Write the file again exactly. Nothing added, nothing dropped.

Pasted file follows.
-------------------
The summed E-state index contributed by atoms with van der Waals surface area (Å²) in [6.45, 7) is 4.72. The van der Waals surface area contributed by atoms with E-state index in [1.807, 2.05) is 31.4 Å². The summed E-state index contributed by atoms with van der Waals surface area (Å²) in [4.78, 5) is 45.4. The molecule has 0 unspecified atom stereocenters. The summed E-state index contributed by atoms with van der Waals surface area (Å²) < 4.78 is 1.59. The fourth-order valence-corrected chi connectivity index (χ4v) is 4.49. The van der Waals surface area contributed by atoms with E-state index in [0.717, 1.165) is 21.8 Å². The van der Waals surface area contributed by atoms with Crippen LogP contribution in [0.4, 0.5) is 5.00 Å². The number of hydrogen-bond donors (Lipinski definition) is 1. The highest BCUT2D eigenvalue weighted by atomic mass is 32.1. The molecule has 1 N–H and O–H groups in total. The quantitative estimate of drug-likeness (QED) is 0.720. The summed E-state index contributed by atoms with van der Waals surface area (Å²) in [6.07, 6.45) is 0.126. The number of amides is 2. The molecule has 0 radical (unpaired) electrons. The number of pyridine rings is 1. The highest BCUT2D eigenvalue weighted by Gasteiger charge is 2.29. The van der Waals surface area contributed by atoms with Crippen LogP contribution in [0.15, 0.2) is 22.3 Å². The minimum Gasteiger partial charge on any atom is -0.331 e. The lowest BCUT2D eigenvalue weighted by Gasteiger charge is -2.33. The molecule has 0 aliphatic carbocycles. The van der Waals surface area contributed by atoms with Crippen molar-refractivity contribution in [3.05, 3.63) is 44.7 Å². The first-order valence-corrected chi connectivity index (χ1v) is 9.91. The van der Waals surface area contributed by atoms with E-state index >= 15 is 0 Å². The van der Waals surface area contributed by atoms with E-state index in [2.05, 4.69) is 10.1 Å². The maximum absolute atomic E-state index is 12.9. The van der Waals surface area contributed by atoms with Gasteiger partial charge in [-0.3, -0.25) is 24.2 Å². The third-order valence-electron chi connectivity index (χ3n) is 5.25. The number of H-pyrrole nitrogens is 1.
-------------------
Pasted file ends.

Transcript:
The summed E-state index contributed by atoms with van der Waals surface area (Å²) in [6.45, 7) is 4.72. The van der Waals surface area contributed by atoms with E-state index in [1.807, 2.05) is 31.4 Å². The summed E-state index contributed by atoms with van der Waals surface area (Å²) in [4.78, 5) is 45.4. The molecule has 0 unspecified atom stereocenters. The summed E-state index contributed by atoms with van der Waals surface area (Å²) < 4.78 is 1.59. The fourth-order valence-corrected chi connectivity index (χ4v) is 4.49. The van der Waals surface area contributed by atoms with E-state index in [0.717, 1.165) is 21.8 Å². The van der Waals surface area contributed by atoms with Crippen LogP contribution in [0.4, 0.5) is 5.00 Å². The number of hydrogen-bond donors (Lipinski definition) is 1. The highest BCUT2D eigenvalue weighted by atomic mass is 32.1. The molecule has 1 N–H and O–H groups in total. The quantitative estimate of drug-likeness (QED) is 0.720. The summed E-state index contributed by atoms with van der Waals surface area (Å²) in [6.07, 6.45) is 0.126. The number of amides is 2. The molecule has 0 radical (unpaired) electrons. The number of pyridine rings is 1. The highest BCUT2D eigenvalue weighted by Gasteiger charge is 2.29. The van der Waals surface area contributed by atoms with Crippen LogP contribution in [0.15, 0.2) is 22.3 Å². The minimum Gasteiger partial charge on any atom is -0.331 e. The lowest BCUT2D eigenvalue weighted by Gasteiger charge is -2.33. The molecule has 0 aliphatic carbocycles. The van der Waals surface area contributed by atoms with Crippen molar-refractivity contribution in [3.05, 3.63) is 44.7 Å². The first-order valence-corrected chi connectivity index (χ1v) is 9.91. The van der Waals surface area contributed by atoms with E-state index >= 15 is 0 Å². The van der Waals surface area contributed by atoms with E-state index in [2.05, 4.69) is 10.1 Å². The maximum absolute atomic E-state index is 12.9. The van der Waals surface area contributed by atoms with Gasteiger partial charge in [-0.3, -0.25) is 24.2 Å². The third-order valence-electron chi connectivity index (χ3n) is 5.25. The number of H-pyrrole nitrogens is 1.